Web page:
Ambulatory Blood Pressure Monitoring
Saturday, Dec 22 2007
There are now over a dozen ambulatory blood pressure monitoring devices that meet the standards established by the Association for the Advancement of Medical Instrumentation (1993) and the British Hypertension Society (O’Brien et al., 1993; 2000). In contrast to the less expensive automated devices used for home monitoring, ambulatory monitors reveal what is truly happening regarding alterations in blood pressure during a patient’s daily life.
There is no need to stop daily activities, take a quiet moment to sit down, attach the cuff properly, and take a few blood pressure recordings. With ambulatory monitors, all these functions are programmed into the instrument and they happen automatically. Data are stored digitally and downloaded into a computer for analysis when the patient returns the device to the clinic. Of course, patients are instructed to remove the device when bathing, swimming, or involved in any contact sports, but otherwise are free to do what they normally would do during any other day.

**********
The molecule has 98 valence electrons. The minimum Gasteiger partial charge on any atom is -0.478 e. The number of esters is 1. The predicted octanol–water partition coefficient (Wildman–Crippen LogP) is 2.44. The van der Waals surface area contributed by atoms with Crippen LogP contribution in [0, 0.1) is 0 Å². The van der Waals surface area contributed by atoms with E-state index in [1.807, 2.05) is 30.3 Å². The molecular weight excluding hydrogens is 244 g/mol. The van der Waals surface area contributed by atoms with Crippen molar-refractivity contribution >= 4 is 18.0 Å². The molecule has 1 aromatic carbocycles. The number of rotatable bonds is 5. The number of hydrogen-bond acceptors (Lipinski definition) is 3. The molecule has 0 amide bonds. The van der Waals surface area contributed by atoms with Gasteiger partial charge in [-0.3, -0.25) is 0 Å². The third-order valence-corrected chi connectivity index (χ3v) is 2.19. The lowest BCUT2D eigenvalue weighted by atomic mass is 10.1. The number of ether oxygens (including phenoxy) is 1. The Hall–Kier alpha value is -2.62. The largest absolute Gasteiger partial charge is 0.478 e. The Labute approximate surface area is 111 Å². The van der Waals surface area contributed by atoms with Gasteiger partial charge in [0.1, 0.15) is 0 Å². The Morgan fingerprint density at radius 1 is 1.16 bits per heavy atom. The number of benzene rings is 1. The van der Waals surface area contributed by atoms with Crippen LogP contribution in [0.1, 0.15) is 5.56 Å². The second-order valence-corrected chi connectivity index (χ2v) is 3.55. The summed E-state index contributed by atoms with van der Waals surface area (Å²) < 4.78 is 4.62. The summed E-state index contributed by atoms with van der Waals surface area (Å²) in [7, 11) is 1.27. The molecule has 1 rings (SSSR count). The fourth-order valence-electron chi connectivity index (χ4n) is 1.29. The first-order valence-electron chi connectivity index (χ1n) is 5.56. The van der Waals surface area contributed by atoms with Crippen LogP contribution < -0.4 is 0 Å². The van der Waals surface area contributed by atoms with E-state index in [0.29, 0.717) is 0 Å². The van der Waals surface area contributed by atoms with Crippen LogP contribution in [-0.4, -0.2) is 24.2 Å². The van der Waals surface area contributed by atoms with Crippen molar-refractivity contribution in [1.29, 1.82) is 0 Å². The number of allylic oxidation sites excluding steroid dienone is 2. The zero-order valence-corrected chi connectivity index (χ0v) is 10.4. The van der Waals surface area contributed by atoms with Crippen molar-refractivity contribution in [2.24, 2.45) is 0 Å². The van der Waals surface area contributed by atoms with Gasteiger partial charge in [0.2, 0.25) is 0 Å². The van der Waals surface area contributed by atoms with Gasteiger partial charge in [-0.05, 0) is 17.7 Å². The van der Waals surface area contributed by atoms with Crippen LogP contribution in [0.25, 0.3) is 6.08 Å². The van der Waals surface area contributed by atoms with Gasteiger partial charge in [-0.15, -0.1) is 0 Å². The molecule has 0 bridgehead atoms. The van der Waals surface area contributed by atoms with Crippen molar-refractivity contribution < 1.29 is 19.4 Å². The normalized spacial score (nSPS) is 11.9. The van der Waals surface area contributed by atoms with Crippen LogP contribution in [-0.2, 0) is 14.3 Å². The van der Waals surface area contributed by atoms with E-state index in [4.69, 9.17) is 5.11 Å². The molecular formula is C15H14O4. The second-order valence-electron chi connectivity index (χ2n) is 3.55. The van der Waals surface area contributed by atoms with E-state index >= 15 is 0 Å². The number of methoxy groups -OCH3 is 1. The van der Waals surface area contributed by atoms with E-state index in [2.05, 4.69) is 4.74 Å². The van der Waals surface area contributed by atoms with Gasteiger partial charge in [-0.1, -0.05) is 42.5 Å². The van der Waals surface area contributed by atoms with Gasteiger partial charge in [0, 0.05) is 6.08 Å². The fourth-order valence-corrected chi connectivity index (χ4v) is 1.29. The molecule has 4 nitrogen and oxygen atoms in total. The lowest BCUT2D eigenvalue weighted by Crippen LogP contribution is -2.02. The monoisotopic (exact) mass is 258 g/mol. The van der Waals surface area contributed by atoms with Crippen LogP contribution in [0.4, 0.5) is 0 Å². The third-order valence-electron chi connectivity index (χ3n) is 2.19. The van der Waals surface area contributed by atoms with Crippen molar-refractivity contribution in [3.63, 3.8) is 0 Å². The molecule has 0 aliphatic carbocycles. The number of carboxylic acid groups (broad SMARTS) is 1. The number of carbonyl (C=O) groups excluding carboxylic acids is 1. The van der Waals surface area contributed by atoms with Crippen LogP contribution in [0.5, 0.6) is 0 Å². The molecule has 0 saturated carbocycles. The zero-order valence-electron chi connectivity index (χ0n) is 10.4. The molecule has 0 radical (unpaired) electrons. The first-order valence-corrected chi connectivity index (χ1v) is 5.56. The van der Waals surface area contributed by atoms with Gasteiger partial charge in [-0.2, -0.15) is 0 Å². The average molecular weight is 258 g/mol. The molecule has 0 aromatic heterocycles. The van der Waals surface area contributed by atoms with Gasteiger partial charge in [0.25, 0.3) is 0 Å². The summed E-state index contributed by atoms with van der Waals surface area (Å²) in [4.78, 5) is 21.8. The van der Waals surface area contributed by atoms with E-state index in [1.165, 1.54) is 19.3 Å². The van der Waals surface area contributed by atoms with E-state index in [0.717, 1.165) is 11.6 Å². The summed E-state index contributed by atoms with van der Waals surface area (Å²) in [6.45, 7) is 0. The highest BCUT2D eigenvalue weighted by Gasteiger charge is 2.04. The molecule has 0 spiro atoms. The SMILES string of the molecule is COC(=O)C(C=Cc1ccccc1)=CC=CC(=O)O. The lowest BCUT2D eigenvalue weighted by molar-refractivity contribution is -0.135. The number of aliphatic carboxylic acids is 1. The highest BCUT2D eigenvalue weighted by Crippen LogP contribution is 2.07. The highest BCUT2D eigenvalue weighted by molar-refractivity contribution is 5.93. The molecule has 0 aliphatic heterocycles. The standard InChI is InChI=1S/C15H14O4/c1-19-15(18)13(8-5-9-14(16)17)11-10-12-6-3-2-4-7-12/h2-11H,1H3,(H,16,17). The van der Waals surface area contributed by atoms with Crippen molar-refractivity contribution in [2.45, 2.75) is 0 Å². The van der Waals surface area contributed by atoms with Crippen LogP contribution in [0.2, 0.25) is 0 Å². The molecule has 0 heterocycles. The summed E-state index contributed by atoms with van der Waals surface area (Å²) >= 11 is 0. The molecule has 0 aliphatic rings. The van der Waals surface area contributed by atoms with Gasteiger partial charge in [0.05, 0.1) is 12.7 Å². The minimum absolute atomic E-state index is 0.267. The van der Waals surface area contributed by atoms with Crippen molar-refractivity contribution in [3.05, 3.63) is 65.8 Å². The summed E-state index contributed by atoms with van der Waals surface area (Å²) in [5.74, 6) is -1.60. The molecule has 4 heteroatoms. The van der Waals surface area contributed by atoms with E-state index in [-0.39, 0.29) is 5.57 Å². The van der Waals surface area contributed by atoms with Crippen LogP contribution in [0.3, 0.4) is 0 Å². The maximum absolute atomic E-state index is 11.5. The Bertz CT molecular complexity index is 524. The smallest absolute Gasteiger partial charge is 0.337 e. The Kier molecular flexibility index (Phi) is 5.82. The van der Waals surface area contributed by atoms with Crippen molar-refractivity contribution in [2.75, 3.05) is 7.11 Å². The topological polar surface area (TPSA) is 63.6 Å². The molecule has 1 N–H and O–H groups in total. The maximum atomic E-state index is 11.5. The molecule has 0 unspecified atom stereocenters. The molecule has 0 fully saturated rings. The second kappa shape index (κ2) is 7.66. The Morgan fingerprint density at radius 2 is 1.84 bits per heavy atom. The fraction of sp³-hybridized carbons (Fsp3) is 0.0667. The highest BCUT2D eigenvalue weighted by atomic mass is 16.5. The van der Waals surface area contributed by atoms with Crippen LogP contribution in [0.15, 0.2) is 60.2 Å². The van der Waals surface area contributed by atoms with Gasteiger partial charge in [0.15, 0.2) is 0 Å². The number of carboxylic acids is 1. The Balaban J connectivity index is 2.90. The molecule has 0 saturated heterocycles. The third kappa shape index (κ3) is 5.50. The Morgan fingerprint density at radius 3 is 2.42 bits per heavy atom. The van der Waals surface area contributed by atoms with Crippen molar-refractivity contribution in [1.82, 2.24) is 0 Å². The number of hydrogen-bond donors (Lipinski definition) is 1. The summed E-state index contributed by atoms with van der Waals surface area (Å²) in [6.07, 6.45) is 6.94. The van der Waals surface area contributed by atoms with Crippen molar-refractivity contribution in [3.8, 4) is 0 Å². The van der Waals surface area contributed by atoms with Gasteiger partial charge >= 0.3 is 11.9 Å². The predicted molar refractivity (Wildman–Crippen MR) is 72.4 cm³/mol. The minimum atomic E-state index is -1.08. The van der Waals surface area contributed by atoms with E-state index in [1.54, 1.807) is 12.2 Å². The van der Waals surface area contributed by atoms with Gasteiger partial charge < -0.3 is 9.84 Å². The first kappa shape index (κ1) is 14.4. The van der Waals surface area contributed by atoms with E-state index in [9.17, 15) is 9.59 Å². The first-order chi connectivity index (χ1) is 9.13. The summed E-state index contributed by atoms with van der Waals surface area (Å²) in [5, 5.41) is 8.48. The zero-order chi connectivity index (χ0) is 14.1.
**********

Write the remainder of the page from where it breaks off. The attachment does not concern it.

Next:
Initial bulky versions of ambulatory blood pressure monitors that employed the intra-arterial method of assessment were described by researchers in the 1960s (Bevan, Honour, and Stott, 1969; Richardson et al., 1964). These were some of the first studies to document the substantial variability of blood pressures among both hypertensive patients and normotensive controls during the day as well as during the night. As expected, blood pressures typically decrease during the nighttime for both hypertensives and normotensives.